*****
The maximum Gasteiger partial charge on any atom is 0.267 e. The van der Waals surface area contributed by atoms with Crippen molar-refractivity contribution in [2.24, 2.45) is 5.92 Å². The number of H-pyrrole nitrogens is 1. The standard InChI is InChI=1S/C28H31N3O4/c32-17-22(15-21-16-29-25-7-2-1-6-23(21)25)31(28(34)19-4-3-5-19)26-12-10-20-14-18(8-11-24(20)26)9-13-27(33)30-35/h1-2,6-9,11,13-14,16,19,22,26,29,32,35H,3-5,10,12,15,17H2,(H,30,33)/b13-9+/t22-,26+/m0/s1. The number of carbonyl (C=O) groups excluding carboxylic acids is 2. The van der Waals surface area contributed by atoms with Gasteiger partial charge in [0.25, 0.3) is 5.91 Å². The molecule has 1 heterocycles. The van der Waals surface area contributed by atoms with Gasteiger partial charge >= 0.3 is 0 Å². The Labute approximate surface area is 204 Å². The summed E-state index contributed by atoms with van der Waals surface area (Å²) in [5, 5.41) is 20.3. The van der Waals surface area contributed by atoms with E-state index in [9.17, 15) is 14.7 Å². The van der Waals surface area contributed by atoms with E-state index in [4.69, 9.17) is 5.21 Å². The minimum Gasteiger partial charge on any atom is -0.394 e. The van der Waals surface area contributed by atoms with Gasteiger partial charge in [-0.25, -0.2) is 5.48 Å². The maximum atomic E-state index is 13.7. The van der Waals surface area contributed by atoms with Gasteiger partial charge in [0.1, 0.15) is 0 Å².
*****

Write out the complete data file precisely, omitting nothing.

The maximum Gasteiger partial charge on any atom is 0.267 e. The van der Waals surface area contributed by atoms with Crippen molar-refractivity contribution in [2.24, 2.45) is 5.92 Å². The number of H-pyrrole nitrogens is 1. The standard InChI is InChI=1S/C28H31N3O4/c32-17-22(15-21-16-29-25-7-2-1-6-23(21)25)31(28(34)19-4-3-5-19)26-12-10-20-14-18(8-11-24(20)26)9-13-27(33)30-35/h1-2,6-9,11,13-14,16,19,22,26,29,32,35H,3-5,10,12,15,17H2,(H,30,33)/b13-9+/t22-,26+/m0/s1. The number of carbonyl (C=O) groups excluding carboxylic acids is 2. The van der Waals surface area contributed by atoms with Gasteiger partial charge in [0.25, 0.3) is 5.91 Å². The molecule has 1 heterocycles. The van der Waals surface area contributed by atoms with Gasteiger partial charge >= 0.3 is 0 Å². The Labute approximate surface area is 204 Å². The summed E-state index contributed by atoms with van der Waals surface area (Å²) in [5, 5.41) is 20.3. The van der Waals surface area contributed by atoms with E-state index in [9.17, 15) is 14.7 Å². The van der Waals surface area contributed by atoms with E-state index in [4.69, 9.17) is 5.21 Å². The minimum Gasteiger partial charge on any atom is -0.394 e. The van der Waals surface area contributed by atoms with Gasteiger partial charge in [-0.25, -0.2) is 5.48 Å². The maximum atomic E-state index is 13.7. The van der Waals surface area contributed by atoms with Gasteiger partial charge in [0.1, 0.15) is 0 Å².